Analyze Frankfurt’s Journal
Analyze Frankfurt’s Journal
read and analyze Frankfurt’s journal PDF about Personhood and answer questions in the Quiz Guideline document
Great Philosophical Questions
via Canvas only
Frankfurt presents an account of personhood that focuses on reflection and the tussle between levels of desires. He intends his account to explain personhood, moral responsibility, and free will. But as we saw, Frankfurt’s account has philosophical limitations (ethical and empirical) and unusual consequences. For example, non-ethical humans can be persons and persons can be non-ethical. Your general task is to accurately recreate, critically analyze, and apply philosophical theory. To provide a rich discussion you will be drawing on information from our units on moral responsibility (personhood) and moral dilemmas (e.g., happiness, hedonism, disgust, deontology, etc.).The details are unpacked below.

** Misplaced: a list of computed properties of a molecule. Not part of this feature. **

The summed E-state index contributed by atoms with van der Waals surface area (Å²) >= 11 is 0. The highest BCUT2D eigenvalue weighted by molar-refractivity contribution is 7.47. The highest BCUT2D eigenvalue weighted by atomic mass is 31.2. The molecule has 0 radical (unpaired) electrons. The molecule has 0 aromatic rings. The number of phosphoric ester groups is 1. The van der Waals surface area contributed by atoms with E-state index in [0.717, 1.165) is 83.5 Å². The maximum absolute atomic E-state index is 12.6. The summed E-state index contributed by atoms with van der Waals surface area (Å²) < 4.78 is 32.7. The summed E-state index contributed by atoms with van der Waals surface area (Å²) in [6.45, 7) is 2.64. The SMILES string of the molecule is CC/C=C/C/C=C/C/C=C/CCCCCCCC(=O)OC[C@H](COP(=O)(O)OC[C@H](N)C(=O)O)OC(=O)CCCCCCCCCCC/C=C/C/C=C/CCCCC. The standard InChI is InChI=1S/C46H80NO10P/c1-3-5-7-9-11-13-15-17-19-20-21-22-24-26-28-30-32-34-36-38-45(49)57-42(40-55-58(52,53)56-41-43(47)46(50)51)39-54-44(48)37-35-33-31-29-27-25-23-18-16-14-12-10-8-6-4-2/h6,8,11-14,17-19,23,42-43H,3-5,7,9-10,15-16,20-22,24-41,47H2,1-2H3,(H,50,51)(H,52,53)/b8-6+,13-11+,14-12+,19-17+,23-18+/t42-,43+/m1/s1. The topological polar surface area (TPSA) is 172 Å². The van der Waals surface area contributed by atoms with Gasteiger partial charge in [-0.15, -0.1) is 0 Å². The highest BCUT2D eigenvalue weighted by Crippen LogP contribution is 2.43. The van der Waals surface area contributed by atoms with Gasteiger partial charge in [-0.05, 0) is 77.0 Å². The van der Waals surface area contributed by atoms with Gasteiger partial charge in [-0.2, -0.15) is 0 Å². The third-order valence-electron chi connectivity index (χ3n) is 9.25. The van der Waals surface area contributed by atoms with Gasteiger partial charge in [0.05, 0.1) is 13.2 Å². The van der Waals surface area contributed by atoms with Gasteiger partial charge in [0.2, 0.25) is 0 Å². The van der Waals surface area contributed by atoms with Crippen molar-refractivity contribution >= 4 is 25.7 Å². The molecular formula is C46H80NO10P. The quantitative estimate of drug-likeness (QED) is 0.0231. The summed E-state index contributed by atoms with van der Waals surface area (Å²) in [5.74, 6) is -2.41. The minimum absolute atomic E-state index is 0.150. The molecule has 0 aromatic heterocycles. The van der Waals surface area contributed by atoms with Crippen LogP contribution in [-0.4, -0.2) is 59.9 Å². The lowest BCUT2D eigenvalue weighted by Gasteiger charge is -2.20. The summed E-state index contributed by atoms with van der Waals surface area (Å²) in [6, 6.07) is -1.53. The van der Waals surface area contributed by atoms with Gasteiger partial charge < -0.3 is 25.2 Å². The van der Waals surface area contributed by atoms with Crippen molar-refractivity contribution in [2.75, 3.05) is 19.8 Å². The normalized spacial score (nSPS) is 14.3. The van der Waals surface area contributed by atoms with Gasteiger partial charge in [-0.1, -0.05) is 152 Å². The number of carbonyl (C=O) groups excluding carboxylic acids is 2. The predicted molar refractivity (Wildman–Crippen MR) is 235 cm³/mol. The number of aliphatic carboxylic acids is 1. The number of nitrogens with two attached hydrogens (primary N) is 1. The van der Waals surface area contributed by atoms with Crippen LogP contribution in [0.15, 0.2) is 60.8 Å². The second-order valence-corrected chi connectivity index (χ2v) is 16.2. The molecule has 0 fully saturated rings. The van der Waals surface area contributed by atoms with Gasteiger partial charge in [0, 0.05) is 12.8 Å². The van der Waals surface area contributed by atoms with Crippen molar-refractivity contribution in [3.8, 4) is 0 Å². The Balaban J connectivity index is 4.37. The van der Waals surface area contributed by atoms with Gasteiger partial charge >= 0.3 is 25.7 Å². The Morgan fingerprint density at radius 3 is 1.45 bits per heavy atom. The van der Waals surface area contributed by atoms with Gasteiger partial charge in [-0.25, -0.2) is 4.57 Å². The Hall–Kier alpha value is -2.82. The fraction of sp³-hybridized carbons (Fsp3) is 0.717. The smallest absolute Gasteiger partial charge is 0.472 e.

In a well-organized essay with an introduction, thesis, body, and conclusion, draw on Frankfurt’s account of personhood as well as ethical theory presented in this course in order to arguean answer to the following question. What is sufficient for being a good person, and why?
Your argument should have these necessary features. These features should not merely be listed in the essay. Rather, they should be synthesized into a seamless discussion that supports a strong thesis. Again, your purpose is to use these necessary features to argue your point, rather than merely state your point.